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US original programming ‘to slump to lowest levels seen since Covid’, says Ampere

CONECTA FICTION: Spending on original and acquired content in the US has shrunk almost 10% in just one year – which will soon lead to the lowest levels of TV production seen since the Covid pandemic, new data from research firm Ampere Analysis claims.

Alice Thorpe

At a presentation on global TV trends here at the Conecta Fiction Entertainment event in Toledo, Spain, delegates heard that investment in programming was down from US$68.4bn in 2022 to US$61.9bn in 2023.

The downward trajectory reflects the unstable state of the content industry in the US, where major streaming companies have found subscriber numbers plateauing and profits falling below forecasted targets.

The rate of commissioning in the US dropped significantly in late 2022, with the downturn in new greenlights felt more keenly by the scripted sector than unscripted.

Scripted programming ordered in the US was down 24% from the second half of 2021 to the latter part of 2022 while unscripted dropped 12%.

The commissioning cutbacks come mostly from the SVoD and pay TV sectors, both down 21% from 2021 to 2022.

“Many global streaming platforms such as Netflix are reaching subscriber saturation point,” said Alice Thorpe, senior analyst at Ampere. “Key markets such as North America and Western Europe are tailing off.

“If you combine the impact of slowing subscriber growth with the economic headwinds we’re seeing right now, you can understand how that has impacted the amount of content which is being produced.

“Once a global streamer has reached saturation point in a particular market, it doesn’t make financial sense for them to continue to invest in producing more local original shows there.

“We’re beginning to see the impact of this already. In fact, if commissioning continues at these decreased levels, US audiences will have fewer TV shows to watch this time next year than ever before – on a par with, if not higher, than the impact of the Covid pandemic itself.”

The impact of the ongoing Writers Guild of America (WGA) strike is likely to exacerbate the situation, as scribes in the US continue to protest with few signs of the major studios agreeing to a resolution.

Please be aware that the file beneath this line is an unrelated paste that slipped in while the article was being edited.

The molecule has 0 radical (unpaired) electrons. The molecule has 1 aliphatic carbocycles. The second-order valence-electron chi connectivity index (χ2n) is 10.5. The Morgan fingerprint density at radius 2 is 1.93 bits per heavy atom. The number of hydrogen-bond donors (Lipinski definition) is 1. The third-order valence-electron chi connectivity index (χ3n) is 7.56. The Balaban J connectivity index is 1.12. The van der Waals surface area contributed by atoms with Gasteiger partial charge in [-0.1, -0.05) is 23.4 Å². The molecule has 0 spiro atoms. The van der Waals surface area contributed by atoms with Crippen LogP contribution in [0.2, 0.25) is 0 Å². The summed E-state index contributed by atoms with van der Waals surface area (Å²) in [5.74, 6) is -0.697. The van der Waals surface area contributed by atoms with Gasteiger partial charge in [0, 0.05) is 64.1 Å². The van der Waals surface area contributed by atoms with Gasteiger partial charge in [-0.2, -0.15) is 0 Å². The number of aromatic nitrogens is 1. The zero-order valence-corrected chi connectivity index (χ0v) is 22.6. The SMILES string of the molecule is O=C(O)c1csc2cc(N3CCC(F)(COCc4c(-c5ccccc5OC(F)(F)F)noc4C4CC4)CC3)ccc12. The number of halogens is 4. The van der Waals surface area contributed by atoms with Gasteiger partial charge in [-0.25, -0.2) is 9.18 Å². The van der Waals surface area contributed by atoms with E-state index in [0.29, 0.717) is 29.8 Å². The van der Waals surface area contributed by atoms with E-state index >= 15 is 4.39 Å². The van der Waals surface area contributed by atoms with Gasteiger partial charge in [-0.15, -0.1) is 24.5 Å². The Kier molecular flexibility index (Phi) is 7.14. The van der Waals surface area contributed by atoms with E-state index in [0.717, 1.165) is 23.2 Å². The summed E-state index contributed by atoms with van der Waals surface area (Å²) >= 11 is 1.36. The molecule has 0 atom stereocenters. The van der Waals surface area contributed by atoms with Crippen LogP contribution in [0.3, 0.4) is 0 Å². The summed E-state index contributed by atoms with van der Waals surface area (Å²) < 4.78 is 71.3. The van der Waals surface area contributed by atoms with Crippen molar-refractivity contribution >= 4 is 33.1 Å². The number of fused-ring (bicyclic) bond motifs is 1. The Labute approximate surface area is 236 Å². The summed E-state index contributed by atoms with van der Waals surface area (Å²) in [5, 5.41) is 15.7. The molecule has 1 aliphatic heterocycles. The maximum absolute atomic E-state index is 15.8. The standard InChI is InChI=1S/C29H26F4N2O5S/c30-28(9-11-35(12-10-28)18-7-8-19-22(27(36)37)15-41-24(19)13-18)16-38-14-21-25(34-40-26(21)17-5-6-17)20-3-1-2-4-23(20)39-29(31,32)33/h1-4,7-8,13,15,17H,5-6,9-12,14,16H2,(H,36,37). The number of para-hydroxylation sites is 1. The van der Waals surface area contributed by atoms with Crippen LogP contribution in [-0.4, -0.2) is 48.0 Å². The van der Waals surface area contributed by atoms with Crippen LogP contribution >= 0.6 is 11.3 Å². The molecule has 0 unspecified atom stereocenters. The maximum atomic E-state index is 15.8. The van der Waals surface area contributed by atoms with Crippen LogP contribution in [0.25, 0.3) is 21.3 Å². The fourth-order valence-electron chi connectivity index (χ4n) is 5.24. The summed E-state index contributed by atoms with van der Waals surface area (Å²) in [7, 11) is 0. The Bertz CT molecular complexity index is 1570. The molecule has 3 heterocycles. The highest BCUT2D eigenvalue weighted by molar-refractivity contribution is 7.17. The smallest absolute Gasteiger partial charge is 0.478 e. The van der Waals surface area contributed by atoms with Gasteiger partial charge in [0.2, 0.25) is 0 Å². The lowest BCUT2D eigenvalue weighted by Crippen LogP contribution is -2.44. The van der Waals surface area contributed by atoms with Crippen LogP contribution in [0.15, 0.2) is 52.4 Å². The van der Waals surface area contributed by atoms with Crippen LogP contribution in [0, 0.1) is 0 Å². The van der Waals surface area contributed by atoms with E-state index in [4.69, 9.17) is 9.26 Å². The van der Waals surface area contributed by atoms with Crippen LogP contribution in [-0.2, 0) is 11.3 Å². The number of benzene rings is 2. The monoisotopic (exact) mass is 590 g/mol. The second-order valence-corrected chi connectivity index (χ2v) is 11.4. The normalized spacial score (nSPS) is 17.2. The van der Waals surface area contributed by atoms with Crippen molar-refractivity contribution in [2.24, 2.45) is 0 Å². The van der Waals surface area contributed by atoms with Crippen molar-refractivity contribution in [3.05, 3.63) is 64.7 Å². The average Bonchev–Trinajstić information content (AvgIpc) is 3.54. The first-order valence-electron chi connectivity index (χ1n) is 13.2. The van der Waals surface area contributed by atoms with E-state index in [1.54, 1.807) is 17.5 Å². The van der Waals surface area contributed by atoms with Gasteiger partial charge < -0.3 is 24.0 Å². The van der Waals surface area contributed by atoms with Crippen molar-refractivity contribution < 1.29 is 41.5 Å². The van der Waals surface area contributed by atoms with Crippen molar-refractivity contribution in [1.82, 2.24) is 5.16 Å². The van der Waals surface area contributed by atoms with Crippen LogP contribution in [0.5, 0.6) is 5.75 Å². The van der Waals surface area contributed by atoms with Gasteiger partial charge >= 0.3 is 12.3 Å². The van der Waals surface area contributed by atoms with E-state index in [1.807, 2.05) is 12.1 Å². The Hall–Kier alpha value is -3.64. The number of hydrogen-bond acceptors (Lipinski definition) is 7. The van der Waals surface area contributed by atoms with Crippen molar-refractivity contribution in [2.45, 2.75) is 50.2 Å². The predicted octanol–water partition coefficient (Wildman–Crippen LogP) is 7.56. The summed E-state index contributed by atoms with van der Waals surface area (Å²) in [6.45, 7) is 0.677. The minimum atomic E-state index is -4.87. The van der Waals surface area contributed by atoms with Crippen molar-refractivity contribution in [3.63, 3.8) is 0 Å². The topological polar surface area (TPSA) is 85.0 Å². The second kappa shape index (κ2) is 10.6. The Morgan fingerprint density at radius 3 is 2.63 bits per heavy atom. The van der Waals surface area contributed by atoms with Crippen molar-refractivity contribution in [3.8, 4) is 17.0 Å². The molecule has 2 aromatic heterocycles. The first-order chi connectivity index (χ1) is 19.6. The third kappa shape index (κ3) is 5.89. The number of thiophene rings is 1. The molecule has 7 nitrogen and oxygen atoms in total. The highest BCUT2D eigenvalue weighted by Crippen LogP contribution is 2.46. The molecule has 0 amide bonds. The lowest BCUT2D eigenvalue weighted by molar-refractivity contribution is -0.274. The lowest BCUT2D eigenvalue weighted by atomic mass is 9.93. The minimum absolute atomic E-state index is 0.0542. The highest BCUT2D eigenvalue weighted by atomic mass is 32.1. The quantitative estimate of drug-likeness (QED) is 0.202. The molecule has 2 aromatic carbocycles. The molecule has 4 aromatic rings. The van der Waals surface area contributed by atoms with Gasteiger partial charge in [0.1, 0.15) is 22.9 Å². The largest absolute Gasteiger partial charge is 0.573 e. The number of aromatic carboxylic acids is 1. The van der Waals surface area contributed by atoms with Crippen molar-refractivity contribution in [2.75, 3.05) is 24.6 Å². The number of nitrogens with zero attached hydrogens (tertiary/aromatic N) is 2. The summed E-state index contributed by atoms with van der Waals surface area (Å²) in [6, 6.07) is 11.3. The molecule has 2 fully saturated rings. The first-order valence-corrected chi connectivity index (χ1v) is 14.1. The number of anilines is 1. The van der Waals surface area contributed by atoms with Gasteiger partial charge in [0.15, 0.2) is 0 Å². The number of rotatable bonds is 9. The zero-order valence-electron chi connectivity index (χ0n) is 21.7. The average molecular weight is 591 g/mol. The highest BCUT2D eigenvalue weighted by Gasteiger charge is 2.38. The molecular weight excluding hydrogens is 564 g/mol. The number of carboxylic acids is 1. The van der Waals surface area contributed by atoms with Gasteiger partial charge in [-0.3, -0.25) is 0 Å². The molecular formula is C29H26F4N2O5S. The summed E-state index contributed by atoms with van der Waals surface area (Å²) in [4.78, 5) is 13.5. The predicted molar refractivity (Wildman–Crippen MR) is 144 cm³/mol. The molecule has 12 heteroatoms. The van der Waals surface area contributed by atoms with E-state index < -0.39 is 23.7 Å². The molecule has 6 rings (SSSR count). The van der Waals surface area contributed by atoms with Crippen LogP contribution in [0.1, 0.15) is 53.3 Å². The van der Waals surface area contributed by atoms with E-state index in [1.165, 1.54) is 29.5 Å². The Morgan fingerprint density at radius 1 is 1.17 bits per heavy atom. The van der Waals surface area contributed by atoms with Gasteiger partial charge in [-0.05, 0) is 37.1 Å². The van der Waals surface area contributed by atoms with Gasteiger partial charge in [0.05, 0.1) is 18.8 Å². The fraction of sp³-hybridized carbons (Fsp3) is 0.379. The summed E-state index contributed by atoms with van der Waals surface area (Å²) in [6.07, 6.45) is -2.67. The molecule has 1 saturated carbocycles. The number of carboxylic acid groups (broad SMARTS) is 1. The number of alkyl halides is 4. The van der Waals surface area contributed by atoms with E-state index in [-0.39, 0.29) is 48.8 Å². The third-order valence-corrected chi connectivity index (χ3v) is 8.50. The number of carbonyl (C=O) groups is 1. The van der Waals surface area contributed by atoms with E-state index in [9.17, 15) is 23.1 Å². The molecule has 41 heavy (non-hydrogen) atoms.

“The decreases in commissioning happened prior to the WGA strike,” said Thorpe. “So undoubtedly, the delays we’ve seen in the last month will impact the situation and lead to greater production backlogs.”

Ampere’s research shows there has been a significant shift in content spending models in recent years. In 2020, subscription streaming platforms were the dominant players, while in 2023 almost all the big streamers – Netflix, Amazon’s Prime Video, Max (fka HBO Max), Paramount+ and Disney+ – have recalibrated and moved to a hybrid model, adding ad-assisted tiers to their offerings.

However, despite overall constriction in the content market, Ampere suggest that there are opportunities for prodcos to exploit.

Squeezed budgets at all the major players means there is now high demand for unscripted programming.

Unscripted content now represents the bulk of new TV commissions globally, rising significantly from a 49% share in the first half of 2019 (with scripted at 51%) to a more dominant 64% in the latter part of 2022.

Documentary content is in big demand, with the ‘big five’ European nations – the UK, Germany, France, Spain and Italy – producing more factual programming than ever.

“Western Europe far outstrips other regions in terms of unscripted production – with European pubcasters leading the way in the commissioning of this content,” said Thorpe.

“The sale of documentaries from Western Europe has increased dramatically. The key area of growth is at broadcasters’ own VoD platforms, which are now maturing beyond pure catch-up offerings and now offer a catalogue of content that caters to wide audiences.”

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